“If anyone can refute me‚ show me I’m making a mistake or looking at things from the wrong perspective‚ I’ll gladly change. It’s the truth I’m after.”
— Marcus Aurelius
4. Refuse ideology. You need to accept ideas individually.
No organization or ideology is 100% true and therefore should not just be swallowed whole. Even stoicism. There are some religious aspects to stoicism that I don’t follow. In many of the stoic texts, they refer to believing in god as a core aspect of stoicism. I don’t believe in god, but I find that there are so many good parts of stoicism that are so helpful that it doesn’t really matter.
Does this make me a lesser stoic? Maybe. But I’m not a follower of stoicism for others to judge how good or bad I am at it. Having grown up in a very dogmatic religion, I don’t take any ideology as a whole. I take the ideas that help me live a better life and do my best to apply them. If something doesn’t work for me, I do my best to try and understand it, see if I need to adjust what I’m doing, and if it still doesn’t fit me, I let it go.
This mindset also keeps me open to all kinds of ideas from other sources. I find that there are a lot of ideas in Buddhism that are very useful. Some of them are a little “woo woo”, and I may not believe in the metaphysical aspects of them, but I can still use them if they are useful.
Probably the most obvious idealogical organizations are religions. The biggest problem with most religions is that they have a whole set of beliefs and expect you to believe all of them. They don’t like it when you pick and choose which things to believe in and which not.
I certainly saw this growing up and found that there were plenty parts of the Mormon religion that I disagreed with and had really hard time believing. While there are some aspects of the church that I think are laudable, their views on the role of women in society and homosexuality were ones that I just never really agreed with.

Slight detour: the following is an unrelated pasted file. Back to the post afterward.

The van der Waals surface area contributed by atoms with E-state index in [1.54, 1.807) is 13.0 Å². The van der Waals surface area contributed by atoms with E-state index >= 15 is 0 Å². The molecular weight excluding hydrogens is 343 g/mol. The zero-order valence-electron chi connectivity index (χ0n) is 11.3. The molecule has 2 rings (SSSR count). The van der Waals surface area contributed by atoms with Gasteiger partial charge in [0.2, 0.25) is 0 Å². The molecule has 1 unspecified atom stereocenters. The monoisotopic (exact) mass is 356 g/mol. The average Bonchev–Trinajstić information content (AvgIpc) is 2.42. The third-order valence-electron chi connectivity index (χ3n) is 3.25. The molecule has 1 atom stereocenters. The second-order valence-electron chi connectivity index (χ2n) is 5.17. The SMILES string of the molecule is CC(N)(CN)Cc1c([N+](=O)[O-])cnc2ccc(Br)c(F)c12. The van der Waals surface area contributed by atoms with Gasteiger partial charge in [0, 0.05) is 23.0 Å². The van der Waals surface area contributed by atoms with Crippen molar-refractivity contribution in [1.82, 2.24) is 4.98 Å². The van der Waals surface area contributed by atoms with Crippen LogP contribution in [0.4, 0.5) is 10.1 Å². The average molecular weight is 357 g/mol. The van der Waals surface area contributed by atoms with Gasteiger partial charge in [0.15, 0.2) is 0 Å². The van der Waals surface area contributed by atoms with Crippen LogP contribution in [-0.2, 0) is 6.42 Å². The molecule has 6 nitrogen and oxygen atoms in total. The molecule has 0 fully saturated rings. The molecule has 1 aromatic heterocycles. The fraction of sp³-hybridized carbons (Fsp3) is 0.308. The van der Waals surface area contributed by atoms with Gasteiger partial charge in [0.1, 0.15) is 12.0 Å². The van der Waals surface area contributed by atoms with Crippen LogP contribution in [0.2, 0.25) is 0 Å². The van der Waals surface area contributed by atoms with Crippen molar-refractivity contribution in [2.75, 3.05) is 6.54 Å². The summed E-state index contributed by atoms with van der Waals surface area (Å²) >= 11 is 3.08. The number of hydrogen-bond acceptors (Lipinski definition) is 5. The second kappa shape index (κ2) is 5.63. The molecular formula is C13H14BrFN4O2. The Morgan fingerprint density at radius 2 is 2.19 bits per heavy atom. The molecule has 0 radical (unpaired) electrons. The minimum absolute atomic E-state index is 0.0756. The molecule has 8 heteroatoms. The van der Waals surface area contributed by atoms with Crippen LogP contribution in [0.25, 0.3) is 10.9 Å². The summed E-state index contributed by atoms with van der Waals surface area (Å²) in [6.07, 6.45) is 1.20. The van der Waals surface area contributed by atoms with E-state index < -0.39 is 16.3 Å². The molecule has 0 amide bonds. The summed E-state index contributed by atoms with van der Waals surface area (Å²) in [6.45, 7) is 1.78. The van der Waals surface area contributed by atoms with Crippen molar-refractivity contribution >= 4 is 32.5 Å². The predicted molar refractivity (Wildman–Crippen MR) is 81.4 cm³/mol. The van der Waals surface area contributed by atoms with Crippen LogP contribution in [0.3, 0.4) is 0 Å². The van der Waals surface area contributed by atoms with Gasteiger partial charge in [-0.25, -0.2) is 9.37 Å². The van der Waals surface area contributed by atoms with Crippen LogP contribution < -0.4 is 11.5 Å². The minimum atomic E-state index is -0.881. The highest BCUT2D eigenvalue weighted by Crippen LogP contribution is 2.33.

When I got older and learned about the history of of Joseph Smith, I started poking holes in the ideology. I found out that he had made up the text of the Book of Mormon, that he couldn’t translate Egyptian like he had claimed, and that he would send men out on missions and marry their wives. I finally reached a point where I realized that it wasn’t true. It was made up by someone who took advantage of others for money and sex. From that point on I decided that I would never follow any ideology without examining each piece and use what works for me.
There is very little in this world that is objectively true. The stoics remind us this a lot when they remind us that our perspective informs how we judge reality. We are the ones that choose what we think reality is. There are a lot of beliefs in this world that we just take on as being true, even if they aren’t. It’s important to learn to objectively look at what you believe and decide if it’s helpful. There are also time where we can’t objectively prove something is true, but it’s still helpful to believe it. But, be aware that beliefs that contradict evidence are unlikely to be helpful long-term. When we look at things through a balanced, evidence-based perspective that incorporates objective truths along with our subjective viewpoint is likely to yield the most accurate and useful understanding of reality.
Hello friends! Thanks for listening.
Want to take these principles to the next level? Join the Stoic Coffee House Community!
Like the theme song? You can find it here from my alter ego. 🙂
Lastly if you know of someone that would benefit from or appreciate this podcast, please share it. Word of mouth is the best way to help this podcast grow.
Thanks again for listening.